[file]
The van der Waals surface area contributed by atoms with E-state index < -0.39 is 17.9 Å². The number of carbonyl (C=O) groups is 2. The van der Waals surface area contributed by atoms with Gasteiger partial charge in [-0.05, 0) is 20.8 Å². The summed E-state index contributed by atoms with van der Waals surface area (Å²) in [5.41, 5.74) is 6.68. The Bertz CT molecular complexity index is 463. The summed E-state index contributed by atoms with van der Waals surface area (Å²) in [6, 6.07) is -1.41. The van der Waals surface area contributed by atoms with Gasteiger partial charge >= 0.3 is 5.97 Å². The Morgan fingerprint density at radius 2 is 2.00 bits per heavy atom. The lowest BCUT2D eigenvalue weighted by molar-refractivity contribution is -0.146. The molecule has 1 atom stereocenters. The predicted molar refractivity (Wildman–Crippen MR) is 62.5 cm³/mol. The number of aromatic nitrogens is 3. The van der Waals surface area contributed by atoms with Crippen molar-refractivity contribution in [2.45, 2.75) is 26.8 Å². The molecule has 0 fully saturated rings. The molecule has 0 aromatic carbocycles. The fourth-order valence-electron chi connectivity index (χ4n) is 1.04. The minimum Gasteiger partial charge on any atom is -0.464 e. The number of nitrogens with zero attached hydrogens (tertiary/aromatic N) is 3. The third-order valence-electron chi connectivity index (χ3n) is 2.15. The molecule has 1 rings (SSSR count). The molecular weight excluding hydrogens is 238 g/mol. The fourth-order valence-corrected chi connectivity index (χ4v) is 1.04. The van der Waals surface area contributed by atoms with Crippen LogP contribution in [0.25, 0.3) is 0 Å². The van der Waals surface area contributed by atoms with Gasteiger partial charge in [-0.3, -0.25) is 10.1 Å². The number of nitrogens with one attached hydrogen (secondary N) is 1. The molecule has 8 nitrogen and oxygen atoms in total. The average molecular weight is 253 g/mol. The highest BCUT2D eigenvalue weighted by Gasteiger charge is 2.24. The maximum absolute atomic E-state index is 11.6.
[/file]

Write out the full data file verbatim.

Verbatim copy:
The van der Waals surface area contributed by atoms with E-state index < -0.39 is 17.9 Å². The number of carbonyl (C=O) groups is 2. The van der Waals surface area contributed by atoms with Gasteiger partial charge in [-0.05, 0) is 20.8 Å². The summed E-state index contributed by atoms with van der Waals surface area (Å²) in [5.41, 5.74) is 6.68. The Bertz CT molecular complexity index is 463. The summed E-state index contributed by atoms with van der Waals surface area (Å²) in [6, 6.07) is -1.41. The van der Waals surface area contributed by atoms with Gasteiger partial charge >= 0.3 is 5.97 Å². The Morgan fingerprint density at radius 2 is 2.00 bits per heavy atom. The lowest BCUT2D eigenvalue weighted by molar-refractivity contribution is -0.146. The molecule has 1 atom stereocenters. The predicted molar refractivity (Wildman–Crippen MR) is 62.5 cm³/mol. The number of aromatic nitrogens is 3. The van der Waals surface area contributed by atoms with Crippen molar-refractivity contribution in [2.45, 2.75) is 26.8 Å². The molecule has 0 fully saturated rings. The molecule has 0 aromatic carbocycles. The fourth-order valence-electron chi connectivity index (χ4n) is 1.04. The minimum Gasteiger partial charge on any atom is -0.464 e. The number of nitrogens with zero attached hydrogens (tertiary/aromatic N) is 3. The third-order valence-electron chi connectivity index (χ3n) is 2.15. The molecule has 1 rings (SSSR count). The molecular weight excluding hydrogens is 238 g/mol. The fourth-order valence-corrected chi connectivity index (χ4v) is 1.04. The van der Waals surface area contributed by atoms with Crippen LogP contribution in [0.25, 0.3) is 0 Å². The van der Waals surface area contributed by atoms with Gasteiger partial charge in [-0.3, -0.25) is 10.1 Å². The number of nitrogens with one attached hydrogen (secondary N) is 1. The molecule has 8 nitrogen and oxygen atoms in total. The average molecular weight is 253 g/mol. The highest BCUT2D eigenvalue weighted by Gasteiger charge is 2.24. The maximum absolute atomic E-state index is 11.6.